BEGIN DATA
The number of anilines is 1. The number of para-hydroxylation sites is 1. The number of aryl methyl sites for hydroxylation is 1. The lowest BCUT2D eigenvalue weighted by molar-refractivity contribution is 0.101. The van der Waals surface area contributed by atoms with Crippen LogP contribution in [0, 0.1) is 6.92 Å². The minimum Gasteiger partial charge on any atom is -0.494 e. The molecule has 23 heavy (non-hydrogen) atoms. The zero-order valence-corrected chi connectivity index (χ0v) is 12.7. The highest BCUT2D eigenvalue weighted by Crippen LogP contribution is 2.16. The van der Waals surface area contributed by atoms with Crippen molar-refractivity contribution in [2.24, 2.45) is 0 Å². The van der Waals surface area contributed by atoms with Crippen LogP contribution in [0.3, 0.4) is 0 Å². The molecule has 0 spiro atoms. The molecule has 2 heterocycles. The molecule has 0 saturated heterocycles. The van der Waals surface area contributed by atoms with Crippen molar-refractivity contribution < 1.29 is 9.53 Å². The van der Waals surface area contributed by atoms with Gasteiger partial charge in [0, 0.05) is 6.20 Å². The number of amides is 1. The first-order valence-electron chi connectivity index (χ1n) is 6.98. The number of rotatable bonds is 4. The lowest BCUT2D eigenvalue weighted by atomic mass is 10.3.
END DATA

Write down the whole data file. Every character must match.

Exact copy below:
The number of anilines is 1. The number of para-hydroxylation sites is 1. The number of aryl methyl sites for hydroxylation is 1. The lowest BCUT2D eigenvalue weighted by molar-refractivity contribution is 0.101. The van der Waals surface area contributed by atoms with Crippen LogP contribution in [0, 0.1) is 6.92 Å². The minimum Gasteiger partial charge on any atom is -0.494 e. The molecule has 23 heavy (non-hydrogen) atoms. The zero-order valence-corrected chi connectivity index (χ0v) is 12.7. The highest BCUT2D eigenvalue weighted by Crippen LogP contribution is 2.16. The van der Waals surface area contributed by atoms with Crippen molar-refractivity contribution in [2.24, 2.45) is 0 Å². The van der Waals surface area contributed by atoms with Crippen LogP contribution in [0.3, 0.4) is 0 Å². The molecule has 0 spiro atoms. The molecule has 2 heterocycles. The molecule has 0 saturated heterocycles. The van der Waals surface area contributed by atoms with Crippen molar-refractivity contribution < 1.29 is 9.53 Å². The van der Waals surface area contributed by atoms with Gasteiger partial charge in [0, 0.05) is 6.20 Å². The number of amides is 1. The first-order valence-electron chi connectivity index (χ1n) is 6.98. The number of rotatable bonds is 4. The lowest BCUT2D eigenvalue weighted by atomic mass is 10.3.